Odd behavior may lead to creativity

September 8, 2005

Researchers say they've found a quirky or socially awkward approach to life might be key to becoming a great artist, composer or inventor.

Psychologists say new research in individuals with schizotypal personalities -- people characterized by odd behavior and language, but who are not psychotic or schizophrenic -- offers the first neurological evidence such people are more creative than normal or fully schizophrenic people.

Vanderbilt psychologists Brad Folley and Sohee Park said it's long believed that some famous creative luminaries, including artist Vincent Van Gogh and physicist Albert Einstein, had schizotypal personalities.

"The idea that schizotypes have enhanced creativity has been out there for a long time, but no one has investigated the behavioral manifestations and their neural correlates experimentally," Folley said.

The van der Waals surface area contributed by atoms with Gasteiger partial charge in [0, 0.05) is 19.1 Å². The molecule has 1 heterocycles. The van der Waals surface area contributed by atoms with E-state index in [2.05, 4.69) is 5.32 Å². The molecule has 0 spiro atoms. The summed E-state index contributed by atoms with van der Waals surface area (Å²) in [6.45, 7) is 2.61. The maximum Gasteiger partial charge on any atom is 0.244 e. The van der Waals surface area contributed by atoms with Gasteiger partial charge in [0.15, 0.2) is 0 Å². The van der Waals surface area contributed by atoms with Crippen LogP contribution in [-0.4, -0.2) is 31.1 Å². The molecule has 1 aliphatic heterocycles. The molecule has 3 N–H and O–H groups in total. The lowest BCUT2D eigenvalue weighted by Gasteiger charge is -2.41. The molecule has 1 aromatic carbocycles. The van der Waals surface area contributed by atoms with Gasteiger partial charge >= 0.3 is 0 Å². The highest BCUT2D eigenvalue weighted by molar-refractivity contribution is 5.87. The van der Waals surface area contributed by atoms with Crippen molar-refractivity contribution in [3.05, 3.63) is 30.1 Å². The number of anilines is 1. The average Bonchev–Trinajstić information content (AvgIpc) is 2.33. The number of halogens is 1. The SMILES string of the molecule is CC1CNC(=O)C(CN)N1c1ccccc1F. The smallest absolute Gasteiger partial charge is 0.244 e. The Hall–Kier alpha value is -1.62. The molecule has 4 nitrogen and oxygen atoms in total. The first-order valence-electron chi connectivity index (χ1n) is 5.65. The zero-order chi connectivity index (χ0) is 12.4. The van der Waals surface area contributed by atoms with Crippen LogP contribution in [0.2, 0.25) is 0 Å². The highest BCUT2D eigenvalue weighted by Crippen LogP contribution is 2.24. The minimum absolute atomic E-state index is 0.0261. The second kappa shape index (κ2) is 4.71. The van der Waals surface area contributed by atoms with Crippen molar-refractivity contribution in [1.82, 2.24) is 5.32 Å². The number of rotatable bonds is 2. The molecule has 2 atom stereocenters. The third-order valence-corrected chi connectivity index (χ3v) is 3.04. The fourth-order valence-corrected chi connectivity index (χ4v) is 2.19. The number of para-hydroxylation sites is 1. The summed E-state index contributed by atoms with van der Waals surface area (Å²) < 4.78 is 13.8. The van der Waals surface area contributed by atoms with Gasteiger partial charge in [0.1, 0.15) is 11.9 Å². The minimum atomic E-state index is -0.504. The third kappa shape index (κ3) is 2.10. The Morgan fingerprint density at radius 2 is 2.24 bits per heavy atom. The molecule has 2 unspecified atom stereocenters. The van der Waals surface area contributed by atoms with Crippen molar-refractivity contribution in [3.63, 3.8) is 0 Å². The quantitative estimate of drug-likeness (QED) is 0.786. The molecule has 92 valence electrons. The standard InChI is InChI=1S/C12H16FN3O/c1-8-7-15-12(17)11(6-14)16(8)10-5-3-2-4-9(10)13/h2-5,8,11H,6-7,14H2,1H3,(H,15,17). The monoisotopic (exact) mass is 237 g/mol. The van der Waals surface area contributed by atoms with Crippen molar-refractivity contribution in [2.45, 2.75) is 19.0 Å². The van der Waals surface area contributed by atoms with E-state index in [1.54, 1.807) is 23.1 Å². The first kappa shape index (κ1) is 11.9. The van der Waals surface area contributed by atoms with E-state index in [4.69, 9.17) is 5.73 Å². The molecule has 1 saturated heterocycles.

"Our paper is unique because we investigated the creative process experimentally and we also looked at the blood flow in the brain while research subjects were undergoing creative tasks."

The research was published online by the journal Schizophrenia Research.

Copyright 2005 by United Press International

Related Stories

Recommended for you

Scientists create first stable semisynthetic organism

January 23, 2017

Life's genetic code has only ever contained four natural bases. These bases pair up to form two "base pairs"—the rungs of the DNA ladder—and they have simply been rearranged to create bacteria and butterflies, penguins ...

80-million-year-old dinosaur collagen confirmed

January 23, 2017

Utilizing the most rigorous testing methods to date, researchers from North Carolina State University have isolated additional collagen peptides from an 80-million-year-old Brachylophosaurus. The work lends further support ...

Dwarf galaxies shed light on dark matter

January 23, 2017

The first sighting of clustered dwarf galaxies bolsters a leading theory about how big galaxies such as our Milky Way are formed, and how dark matter binds them, researchers said Monday.

0 comments

Please sign in to add a comment. Registration is free, and takes less than a minute. Read more

Click here to reset your password.
Sign in to get notified via email when new comments are made.